‘Downsizing’ Review: Small is Definitely Beautiful in Alexander Payne’s Quirky Comedy

Downsizing is the new film from writer and director Alexander Payne. In the near future, Norwegian scientists invent a method of shrinking people down to a tiny size. They encourage the entire world’s population to do this as it will radically reduce their environmental impact on the earth. Another added benefit is that resources become much more abundant when the people using them have shrunk. The exchange rate converts savings of thousands into a fortune of millions.

Matt Damon is Paul Safranek, an occupational therapist for whom nothing ever seems to go right. He does, however, love his wife Audrey (Kristen Wiig), and is very enthusiastic about the prospect of finding new meaning in a miniaturised world.

Part of the joy of the film is the pure fun of exploring such a brilliantly original concept. Seeing the interaction between big people and small people is fascinating. Little girls use coke bottle lids as sleds, Polaroid pictures become massive wall paintings, and single rose heads become unwieldy centrepieces for a room. The economy of miniaturising is explored as small people pay much less taxes but still hold one vote each, whilst black marketeers can purchase a single Cuban cigar, slit it open, re-roll the tobacco and sell small cigars for a dollar a piece.

The process of miniaturising is also fantastic. We see the subjects undergoing a rigorous process to be shrunk down. There’s something brilliantly comical about seeing a nurse scrape the newly miniaturised men off their beds like cookies off a baking tray.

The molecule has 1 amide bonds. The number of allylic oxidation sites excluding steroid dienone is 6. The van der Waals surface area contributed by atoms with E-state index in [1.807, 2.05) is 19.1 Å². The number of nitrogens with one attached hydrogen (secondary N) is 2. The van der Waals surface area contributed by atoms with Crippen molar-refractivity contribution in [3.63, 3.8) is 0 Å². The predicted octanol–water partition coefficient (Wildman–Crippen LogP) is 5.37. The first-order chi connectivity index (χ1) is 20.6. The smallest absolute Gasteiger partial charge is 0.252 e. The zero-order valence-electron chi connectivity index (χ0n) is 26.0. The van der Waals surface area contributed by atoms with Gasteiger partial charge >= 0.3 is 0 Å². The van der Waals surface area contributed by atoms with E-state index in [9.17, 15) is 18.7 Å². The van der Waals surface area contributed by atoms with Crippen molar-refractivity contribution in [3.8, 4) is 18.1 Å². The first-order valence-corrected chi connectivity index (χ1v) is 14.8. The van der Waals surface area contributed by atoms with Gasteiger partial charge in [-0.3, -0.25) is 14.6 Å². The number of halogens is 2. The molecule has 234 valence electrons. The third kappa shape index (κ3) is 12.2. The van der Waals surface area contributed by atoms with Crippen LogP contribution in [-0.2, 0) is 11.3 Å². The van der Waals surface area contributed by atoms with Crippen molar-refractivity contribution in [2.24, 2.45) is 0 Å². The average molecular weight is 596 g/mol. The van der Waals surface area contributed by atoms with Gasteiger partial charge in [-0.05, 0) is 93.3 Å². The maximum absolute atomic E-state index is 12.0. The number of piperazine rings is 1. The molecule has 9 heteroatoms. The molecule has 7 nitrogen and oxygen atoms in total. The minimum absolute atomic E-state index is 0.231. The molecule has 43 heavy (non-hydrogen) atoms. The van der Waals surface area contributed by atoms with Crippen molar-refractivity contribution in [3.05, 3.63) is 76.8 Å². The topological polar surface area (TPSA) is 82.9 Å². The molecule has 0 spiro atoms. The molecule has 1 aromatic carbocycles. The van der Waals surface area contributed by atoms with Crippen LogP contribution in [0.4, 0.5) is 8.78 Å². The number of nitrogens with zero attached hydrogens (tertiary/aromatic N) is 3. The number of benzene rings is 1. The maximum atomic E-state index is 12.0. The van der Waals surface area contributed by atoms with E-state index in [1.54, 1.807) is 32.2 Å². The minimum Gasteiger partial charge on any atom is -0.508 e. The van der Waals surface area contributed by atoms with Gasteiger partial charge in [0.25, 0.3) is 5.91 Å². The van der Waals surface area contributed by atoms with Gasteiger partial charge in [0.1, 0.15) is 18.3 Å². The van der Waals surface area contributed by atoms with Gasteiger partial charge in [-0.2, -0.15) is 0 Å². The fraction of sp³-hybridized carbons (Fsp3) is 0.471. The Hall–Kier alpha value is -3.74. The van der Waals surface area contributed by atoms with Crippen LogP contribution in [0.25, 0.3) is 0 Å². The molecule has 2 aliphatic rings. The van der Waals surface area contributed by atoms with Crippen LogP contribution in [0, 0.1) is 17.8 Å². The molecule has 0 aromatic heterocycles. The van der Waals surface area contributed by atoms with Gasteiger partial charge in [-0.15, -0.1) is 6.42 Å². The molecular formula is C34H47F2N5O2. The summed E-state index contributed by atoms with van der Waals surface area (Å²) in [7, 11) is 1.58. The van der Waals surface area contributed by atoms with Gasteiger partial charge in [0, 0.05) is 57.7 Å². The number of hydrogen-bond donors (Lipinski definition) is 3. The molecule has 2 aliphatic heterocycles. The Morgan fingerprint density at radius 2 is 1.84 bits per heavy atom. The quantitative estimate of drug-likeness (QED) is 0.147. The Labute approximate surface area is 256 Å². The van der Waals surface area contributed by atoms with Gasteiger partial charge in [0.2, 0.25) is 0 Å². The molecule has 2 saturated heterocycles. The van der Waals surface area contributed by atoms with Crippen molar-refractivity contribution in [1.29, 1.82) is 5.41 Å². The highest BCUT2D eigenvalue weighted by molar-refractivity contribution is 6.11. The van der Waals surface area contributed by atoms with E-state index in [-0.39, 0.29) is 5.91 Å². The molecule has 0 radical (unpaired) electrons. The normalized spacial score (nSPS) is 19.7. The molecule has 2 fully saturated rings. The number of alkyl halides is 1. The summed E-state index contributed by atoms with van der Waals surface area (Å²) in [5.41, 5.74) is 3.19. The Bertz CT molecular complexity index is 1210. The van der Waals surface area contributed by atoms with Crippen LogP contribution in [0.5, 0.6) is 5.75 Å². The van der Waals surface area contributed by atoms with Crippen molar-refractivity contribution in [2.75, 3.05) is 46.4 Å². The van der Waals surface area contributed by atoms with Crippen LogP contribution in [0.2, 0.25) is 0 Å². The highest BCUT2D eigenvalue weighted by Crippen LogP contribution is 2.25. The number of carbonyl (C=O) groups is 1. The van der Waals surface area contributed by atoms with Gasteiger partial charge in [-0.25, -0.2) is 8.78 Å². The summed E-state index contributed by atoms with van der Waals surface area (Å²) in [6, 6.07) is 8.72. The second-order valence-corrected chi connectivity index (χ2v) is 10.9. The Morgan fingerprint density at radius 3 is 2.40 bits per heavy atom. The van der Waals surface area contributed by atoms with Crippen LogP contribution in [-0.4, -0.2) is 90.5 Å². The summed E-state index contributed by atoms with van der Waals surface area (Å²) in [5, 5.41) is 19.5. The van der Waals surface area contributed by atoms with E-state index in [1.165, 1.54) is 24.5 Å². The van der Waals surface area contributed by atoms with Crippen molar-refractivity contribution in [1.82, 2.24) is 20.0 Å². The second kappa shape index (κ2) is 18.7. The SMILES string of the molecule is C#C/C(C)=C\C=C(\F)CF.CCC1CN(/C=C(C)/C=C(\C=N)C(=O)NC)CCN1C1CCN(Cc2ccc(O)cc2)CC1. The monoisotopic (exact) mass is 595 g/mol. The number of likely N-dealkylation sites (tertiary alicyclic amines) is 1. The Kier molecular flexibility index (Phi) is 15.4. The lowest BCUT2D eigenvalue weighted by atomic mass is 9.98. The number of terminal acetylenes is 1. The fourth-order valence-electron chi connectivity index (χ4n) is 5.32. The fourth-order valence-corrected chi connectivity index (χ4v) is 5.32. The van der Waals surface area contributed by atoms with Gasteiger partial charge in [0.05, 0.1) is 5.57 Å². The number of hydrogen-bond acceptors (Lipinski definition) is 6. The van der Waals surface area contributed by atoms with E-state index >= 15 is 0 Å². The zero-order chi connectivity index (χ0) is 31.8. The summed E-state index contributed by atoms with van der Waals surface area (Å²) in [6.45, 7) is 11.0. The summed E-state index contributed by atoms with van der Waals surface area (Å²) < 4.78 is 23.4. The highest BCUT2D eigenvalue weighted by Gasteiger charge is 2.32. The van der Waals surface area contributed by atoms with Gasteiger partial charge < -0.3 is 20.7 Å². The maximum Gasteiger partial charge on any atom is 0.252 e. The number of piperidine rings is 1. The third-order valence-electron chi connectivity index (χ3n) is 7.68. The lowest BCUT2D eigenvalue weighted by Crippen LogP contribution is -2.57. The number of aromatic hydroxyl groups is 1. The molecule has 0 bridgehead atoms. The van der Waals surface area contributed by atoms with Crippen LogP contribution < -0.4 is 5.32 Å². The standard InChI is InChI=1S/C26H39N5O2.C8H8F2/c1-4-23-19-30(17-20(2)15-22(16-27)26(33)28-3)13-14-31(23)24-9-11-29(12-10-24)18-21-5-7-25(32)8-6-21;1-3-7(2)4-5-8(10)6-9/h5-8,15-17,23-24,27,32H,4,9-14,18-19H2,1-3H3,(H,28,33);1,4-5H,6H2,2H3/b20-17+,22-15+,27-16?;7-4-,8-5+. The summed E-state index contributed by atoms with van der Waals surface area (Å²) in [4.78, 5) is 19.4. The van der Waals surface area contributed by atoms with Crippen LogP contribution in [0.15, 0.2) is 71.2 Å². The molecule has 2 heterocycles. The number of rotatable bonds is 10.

This new world is explored from the perspective of Paul, who is a wonderful audience surrogate because he’s so naturally enchanted by the wonders his tiny existence has to offer. He’s also a loveably naïve character who means well but is constantly behind everyone else. He’s very endearing.

Paul encounters extraordinary people brought to life by seasoned character actors. Wiig is wonderfully understated as Damon’s anxious wife, who helpfully makes use of her considerable comedic chops. Christoph Waltz is irresistibly charming as the dodgy playboy who lives above Damon in the miniature city. Also, Udo Kier is in it.

Hong Chau stands out as Ngoc Lan Tran. She’s a downsized Vietnamese war prisoner who managed to escape her captors by smuggling herself into the country inside a FedEx box. She’s incredibly powerful in her role as she convincingly commands Damon’s character into action. She’s assertive, determined and kind.

The story can sometimes be problematic. When the action moves to the miniature city, one might feel a slight dip in the novelty of spending time with these tiny characters  as there’s no longer a larger world, full of larger people to offer contrast. Fortunately the tiny society and its burgeoning inequalities are interesting enough to hold our attention until the next excursion into the suddenly alien world. There are also a tremendous amount of contrivances to keep the plot moving, though this does get addressed within the film, somewhat unsatisfactorily.

Downsizing is the perfect high concept comedy that is as emotional as it is intelligent. I’m reminded of The Truman Show and am sure it will be equally appreciated as a cult classic. It’s wonderful to see Payne explore other genres without sacrificing his signature charm and affinity for character driven comedy.

5 / 5

Paul Salt is the co-host of One Good Thing.

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